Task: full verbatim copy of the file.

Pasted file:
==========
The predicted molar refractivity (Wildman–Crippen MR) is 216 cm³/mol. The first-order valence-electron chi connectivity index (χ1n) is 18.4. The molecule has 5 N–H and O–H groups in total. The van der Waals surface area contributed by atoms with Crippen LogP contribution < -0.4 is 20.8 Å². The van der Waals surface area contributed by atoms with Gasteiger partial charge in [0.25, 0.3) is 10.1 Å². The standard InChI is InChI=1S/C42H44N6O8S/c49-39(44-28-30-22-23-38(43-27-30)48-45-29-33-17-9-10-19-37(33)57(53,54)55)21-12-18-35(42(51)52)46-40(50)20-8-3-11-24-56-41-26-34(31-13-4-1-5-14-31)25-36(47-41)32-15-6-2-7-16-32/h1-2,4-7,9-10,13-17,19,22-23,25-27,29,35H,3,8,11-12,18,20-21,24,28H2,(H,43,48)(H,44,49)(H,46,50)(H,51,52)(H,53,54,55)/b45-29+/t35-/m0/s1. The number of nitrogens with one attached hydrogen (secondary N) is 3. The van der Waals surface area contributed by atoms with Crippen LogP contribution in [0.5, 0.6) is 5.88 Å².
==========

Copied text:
The predicted molar refractivity (Wildman–Crippen MR) is 216 cm³/mol. The first-order valence-electron chi connectivity index (χ1n) is 18.4. The molecule has 5 N–H and O–H groups in total. The van der Waals surface area contributed by atoms with Crippen LogP contribution < -0.4 is 20.8 Å². The van der Waals surface area contributed by atoms with Gasteiger partial charge in [0.25, 0.3) is 10.1 Å². The standard InChI is InChI=1S/C42H44N6O8S/c49-39(44-28-30-22-23-38(43-27-30)48-45-29-33-17-9-10-19-37(33)57(53,54)55)21-12-18-35(42(51)52)46-40(50)20-8-3-11-24-56-41-26-34(31-13-4-1-5-14-31)25-36(47-41)32-15-6-2-7-16-32/h1-2,4-7,9-10,13-17,19,22-23,25-27,29,35H,3,8,11-12,18,20-21,24,28H2,(H,43,48)(H,44,49)(H,46,50)(H,51,52)(H,53,54,55)/b45-29+/t35-/m0/s1. The number of nitrogens with one attached hydrogen (secondary N) is 3. The van der Waals surface area contributed by atoms with Crippen LogP contribution in [0.5, 0.6) is 5.88 Å².